The first time I saw a DVD recording of Gluck’s Alceste I put my reaction of utter tedium down to Robert Wilson’s highly stylized and static production. This time I looked at a production, recorded at Staatsoper Stuttgart in 2006, by Jossi Wieler and Sergio Marabito, who did a rather good job on the rather dreary La Somnambula, expecting rather more. Actually I think they have some good ideas but they can’t obscure the fact that this is basically a very dull opera.
I’m not a huge bel canto fan so it’s probably no surprise that I had, previous to this DVD, only seen Bellini’s La sonnambula once. That was in Mary Zimmermann’s messy production at the Met which had left me with the impression that it was a rather feeble comedy with formulaic music and not much improved by Zimmermann’s attempts to sex it up. I did wonder if it might be improved by the full on Regie treatment and so I was quite happy to have a chance to see the DVD of Jossi Wieler and Sergio Morabito’s 2013 Stuttgart production, especially as it had played to significant critical acclaim and won a bunch of awards. I was surprised and impressed. Far from being a cavalcade of extraneous elements (the usual charge levelled at Regie), this production probed the libretto and the source materials in a highly intelligent way to produce something really rather moving. The music is still what it is; tuneful, well crafted but hardly deep, but there you go.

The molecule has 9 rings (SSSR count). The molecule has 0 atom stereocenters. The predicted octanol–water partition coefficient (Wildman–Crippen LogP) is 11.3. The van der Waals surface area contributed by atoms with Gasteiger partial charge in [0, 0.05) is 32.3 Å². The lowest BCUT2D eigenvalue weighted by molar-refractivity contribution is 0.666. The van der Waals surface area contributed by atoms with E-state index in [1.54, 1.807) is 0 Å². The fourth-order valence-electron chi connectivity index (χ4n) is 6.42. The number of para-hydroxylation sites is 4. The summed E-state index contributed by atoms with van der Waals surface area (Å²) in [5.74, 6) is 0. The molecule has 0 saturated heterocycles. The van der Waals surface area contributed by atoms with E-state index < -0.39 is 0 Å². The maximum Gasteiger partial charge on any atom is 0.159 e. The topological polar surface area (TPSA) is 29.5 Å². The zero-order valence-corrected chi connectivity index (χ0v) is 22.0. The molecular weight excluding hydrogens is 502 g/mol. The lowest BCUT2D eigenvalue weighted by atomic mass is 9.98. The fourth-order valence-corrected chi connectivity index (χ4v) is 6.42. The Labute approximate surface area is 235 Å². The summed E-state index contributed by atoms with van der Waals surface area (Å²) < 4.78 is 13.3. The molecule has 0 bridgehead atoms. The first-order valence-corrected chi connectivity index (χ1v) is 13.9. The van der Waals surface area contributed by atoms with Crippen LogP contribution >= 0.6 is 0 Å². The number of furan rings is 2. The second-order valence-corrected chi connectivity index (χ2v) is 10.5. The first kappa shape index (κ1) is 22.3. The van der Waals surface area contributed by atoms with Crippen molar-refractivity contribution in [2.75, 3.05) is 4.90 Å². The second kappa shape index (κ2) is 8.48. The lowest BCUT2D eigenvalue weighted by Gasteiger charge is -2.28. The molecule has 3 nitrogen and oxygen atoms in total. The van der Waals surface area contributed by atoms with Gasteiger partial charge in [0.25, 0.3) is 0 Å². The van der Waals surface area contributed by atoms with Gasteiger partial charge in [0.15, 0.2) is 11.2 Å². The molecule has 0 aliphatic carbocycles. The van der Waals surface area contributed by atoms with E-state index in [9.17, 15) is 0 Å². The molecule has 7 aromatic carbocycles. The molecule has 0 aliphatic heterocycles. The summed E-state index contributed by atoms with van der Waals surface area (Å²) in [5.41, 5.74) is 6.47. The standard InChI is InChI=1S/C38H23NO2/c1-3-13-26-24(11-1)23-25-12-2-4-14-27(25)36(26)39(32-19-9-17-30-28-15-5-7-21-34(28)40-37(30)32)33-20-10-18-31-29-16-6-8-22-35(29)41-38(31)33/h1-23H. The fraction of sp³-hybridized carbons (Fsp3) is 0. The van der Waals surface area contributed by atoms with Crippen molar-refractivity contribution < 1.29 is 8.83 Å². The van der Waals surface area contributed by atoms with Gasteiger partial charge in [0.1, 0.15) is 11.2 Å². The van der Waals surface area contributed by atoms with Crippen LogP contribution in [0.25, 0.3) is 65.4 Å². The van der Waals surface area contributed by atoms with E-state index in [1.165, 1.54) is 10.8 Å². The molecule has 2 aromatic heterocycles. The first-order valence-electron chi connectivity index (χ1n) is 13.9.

The Canadian Opera Company’s new production of Verdi’s Un ballo in maschera is based on an intriguing concept that adds insight in many places but comes a bit unstuck in others. Coupled to some superb performances, it makes for an enjoyable and intriguing night at the theatre that will have the more adventurous busily and happily dissecting the piece for hours and the die hards reaching for their Zeffirelli pills.